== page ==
Yes, the panorama from the crater-summit of Remuera had been gazed upon by other eyes than ours since we had stood on that spot last autumn. The governor of the colony had stood there, and it now and for evermore became known to Pakehas as Mount Hobson. He had looked down upon the isthmus, stretching from sea to sea, and only the question of whether the new capital should be higher up or lower down the Waitemata remained to be decided.

When we were busy digging out our canoe in the forest of Waiomu we little thought our anticipations regarding the future of the isthmus were to be so speedily realised. While we were at work a survey cutter had been lying quietly at anchor in the Waitemata, and a survey of the harbour had been completed; and Patha went the length of saying that the very spot on which the future capital was to be built was already fixed, and that no long time would elapse before the plan of the town would be commenced, for the land had been already already purchased from the Ngatiwhatuas.

I suppose there had not been any squabble over the fag-end of a potful of soup, and Te Hira had not been in the sulks, and the very land which we had wanted to purchase for "the town that never was" now belonged to the Government. And so it turned out that Te Hira's sulks had been a fortunate thing for the township-site-hunters, for had they dealt with the natives for the land they would only have got into a squabble with the Government, and certainly would have gone to the wall.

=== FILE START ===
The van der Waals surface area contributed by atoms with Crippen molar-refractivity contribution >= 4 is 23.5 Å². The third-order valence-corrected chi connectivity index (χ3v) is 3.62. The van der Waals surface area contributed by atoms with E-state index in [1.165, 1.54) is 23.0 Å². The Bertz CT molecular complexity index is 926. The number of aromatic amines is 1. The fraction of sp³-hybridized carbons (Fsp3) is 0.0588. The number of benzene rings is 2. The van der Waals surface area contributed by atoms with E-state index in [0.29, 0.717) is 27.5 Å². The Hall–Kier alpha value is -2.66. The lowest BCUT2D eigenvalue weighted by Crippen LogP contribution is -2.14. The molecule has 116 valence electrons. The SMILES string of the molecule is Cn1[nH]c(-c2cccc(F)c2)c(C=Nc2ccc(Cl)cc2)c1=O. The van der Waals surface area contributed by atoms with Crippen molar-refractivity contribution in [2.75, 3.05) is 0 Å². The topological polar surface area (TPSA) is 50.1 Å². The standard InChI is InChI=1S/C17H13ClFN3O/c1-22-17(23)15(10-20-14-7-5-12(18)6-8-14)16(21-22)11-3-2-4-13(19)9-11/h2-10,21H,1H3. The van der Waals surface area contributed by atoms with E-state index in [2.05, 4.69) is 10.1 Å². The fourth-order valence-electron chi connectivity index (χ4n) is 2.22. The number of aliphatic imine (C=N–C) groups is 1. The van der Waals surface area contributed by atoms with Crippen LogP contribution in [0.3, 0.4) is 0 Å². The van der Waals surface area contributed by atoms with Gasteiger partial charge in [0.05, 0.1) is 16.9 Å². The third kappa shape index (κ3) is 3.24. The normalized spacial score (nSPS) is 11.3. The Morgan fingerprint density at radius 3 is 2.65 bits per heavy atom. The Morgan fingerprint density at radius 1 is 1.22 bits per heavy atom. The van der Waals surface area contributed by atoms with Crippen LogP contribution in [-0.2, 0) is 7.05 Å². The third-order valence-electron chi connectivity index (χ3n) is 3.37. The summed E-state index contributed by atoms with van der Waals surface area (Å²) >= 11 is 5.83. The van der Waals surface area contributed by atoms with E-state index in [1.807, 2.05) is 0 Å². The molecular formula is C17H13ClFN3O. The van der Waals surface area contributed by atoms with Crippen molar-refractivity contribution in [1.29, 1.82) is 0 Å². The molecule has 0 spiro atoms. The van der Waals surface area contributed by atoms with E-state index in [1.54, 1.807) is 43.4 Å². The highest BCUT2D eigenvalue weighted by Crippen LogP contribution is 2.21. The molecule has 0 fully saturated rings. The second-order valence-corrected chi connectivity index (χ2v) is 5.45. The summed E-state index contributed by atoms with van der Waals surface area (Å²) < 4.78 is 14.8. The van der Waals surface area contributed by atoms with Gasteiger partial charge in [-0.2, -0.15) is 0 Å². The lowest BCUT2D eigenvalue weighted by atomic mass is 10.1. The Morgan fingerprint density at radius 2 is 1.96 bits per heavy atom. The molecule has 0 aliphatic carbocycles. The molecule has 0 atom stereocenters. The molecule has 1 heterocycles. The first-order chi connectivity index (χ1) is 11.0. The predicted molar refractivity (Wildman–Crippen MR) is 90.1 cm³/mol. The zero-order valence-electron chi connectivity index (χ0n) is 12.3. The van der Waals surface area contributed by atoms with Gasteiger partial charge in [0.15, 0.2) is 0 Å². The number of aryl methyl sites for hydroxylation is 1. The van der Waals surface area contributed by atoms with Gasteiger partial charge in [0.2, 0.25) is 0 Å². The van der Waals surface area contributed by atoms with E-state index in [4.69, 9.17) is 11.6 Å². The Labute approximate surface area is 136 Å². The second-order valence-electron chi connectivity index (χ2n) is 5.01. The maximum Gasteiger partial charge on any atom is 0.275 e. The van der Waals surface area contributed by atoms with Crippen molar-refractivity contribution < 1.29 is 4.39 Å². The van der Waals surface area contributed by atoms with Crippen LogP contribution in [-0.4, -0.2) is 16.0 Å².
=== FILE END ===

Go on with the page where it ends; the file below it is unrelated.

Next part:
Pama was going to the Te Hira settlement, so in a day or two, on his return, we should get all the news from the Maori fountain-head—from the actual sellers of the land.

The next time "we twa" passed round the crater edge, on the summit of our island, how buoyant was our step, and what an enhanced value our little domain had acquired in our eyes.